• BIKERS AGAINST BULLIES: Keith Zittel, a 57-year-old disabled veteran finished up his NU liberal arts degree on Sunday with a project that involved him welcoming and escorting the national organization of Bikers Against Bullies into town as members took a break in Niagara Falls during a cross-country ride. The day was capped off with a fundraising dinner in their honor at the restaurant Chill 443. Zittel started the local chapter of the group five years ago and is also involved in the Patriot Guard, a group of local bikers who show up to honor veterans at funerals and other gatherings.

• LAKE LEVELS: First the bad news — Lake Ontario water levels have been dropping more slowly than previous forecasts suggested. They’re now at just over 248.5 feet, after ticking up about an inch between July 16 and 18. The good news? Regulators plan to continue outflows from Lake Ontario at 2.75 million gallons per second — an amount that is tied for the highest rate on record. As for forecasts, the International Lake Ontario-St. Lawrence River Board forecasts water levels will drop below 247.7 feet in very late August at the earliest and early October at the latest.

• RENOVATION FUNDS: In Lockport, renovations to the former Spalding Mill and the Historic Post Office will get a boost from the city’s $10 million Downtown Revitalization Initiative grant, as will projects to redevelop parts of Harrison Place and the F&M building. Tuscarora Club renovations and the Lock Tender Tribute monument also received portions of a one-time $600K state grant. “A sum of money that size can really change the trajectory of a community forever,” Lt. Gov. Kathy Hochul said in announcing the funds on Friday.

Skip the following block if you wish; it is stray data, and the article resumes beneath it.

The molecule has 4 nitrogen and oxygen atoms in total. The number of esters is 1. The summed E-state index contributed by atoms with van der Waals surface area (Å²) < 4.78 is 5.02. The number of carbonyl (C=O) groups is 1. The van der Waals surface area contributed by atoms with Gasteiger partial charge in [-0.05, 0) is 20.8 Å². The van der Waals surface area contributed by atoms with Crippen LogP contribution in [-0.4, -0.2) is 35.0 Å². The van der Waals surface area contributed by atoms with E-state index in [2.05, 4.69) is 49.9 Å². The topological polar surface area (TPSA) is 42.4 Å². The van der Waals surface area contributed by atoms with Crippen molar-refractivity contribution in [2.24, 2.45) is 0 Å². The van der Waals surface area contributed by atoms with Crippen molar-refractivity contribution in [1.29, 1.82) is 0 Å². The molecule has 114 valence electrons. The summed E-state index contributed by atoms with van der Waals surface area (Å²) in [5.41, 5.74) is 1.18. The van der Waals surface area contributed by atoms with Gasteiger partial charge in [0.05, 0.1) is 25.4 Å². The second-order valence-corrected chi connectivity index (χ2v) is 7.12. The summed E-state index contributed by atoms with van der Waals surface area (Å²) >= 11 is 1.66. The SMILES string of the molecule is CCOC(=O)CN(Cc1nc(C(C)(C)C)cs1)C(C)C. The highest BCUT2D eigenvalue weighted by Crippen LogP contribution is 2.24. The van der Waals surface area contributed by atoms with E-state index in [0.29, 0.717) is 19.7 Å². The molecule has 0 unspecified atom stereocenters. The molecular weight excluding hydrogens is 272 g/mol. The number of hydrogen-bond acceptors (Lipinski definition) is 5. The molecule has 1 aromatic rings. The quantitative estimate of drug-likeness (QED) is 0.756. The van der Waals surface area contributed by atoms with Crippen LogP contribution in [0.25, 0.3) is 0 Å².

• SCHOOL SAFETY: It’s not a report you want to read in this day and age. An audit of safety planning at 19 schools from 2017 to 2018, and 2019 for one school district conducted by the New York State Comptroller Thomas P. DiNapoli’s office found none of the schools met the minimum planning or training requirements of the State Education Department, which oversees safety planning for schools. Alarmingly, two schools did not have district-wide safety plans even though plans were mandated nearly 20 years ago. “Emergency planning must be a priority for all New York schools,” DiNapoli said in a release. We couldn’t agree more.

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